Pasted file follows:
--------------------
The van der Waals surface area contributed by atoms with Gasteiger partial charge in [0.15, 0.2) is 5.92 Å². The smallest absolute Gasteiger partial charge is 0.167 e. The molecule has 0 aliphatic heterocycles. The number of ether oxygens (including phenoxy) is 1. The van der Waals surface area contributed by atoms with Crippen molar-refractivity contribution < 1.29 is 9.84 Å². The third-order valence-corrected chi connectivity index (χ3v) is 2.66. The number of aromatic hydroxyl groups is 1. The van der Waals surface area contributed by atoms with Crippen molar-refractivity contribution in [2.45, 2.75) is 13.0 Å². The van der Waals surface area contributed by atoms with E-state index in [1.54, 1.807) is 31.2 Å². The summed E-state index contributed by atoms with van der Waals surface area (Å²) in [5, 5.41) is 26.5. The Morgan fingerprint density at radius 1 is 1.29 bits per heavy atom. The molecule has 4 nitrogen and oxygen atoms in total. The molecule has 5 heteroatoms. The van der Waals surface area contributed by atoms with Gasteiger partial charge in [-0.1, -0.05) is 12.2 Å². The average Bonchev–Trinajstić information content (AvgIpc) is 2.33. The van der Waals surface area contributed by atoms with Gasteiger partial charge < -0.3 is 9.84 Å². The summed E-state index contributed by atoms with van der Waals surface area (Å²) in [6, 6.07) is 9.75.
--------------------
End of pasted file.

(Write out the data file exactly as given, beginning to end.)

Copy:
The van der Waals surface area contributed by atoms with Gasteiger partial charge in [0.15, 0.2) is 5.92 Å². The smallest absolute Gasteiger partial charge is 0.167 e. The molecule has 0 aliphatic heterocycles. The number of ether oxygens (including phenoxy) is 1. The van der Waals surface area contributed by atoms with Crippen molar-refractivity contribution < 1.29 is 9.84 Å². The third-order valence-corrected chi connectivity index (χ3v) is 2.66. The number of aromatic hydroxyl groups is 1. The van der Waals surface area contributed by atoms with Crippen molar-refractivity contribution in [2.45, 2.75) is 13.0 Å². The van der Waals surface area contributed by atoms with E-state index in [1.54, 1.807) is 31.2 Å². The summed E-state index contributed by atoms with van der Waals surface area (Å²) in [5, 5.41) is 26.5. The Morgan fingerprint density at radius 1 is 1.29 bits per heavy atom. The molecule has 4 nitrogen and oxygen atoms in total. The molecule has 5 heteroatoms. The van der Waals surface area contributed by atoms with Gasteiger partial charge in [-0.1, -0.05) is 12.2 Å². The average Bonchev–Trinajstić information content (AvgIpc) is 2.33. The van der Waals surface area contributed by atoms with Gasteiger partial charge < -0.3 is 9.84 Å². The summed E-state index contributed by atoms with van der Waals surface area (Å²) in [6, 6.07) is 9.75.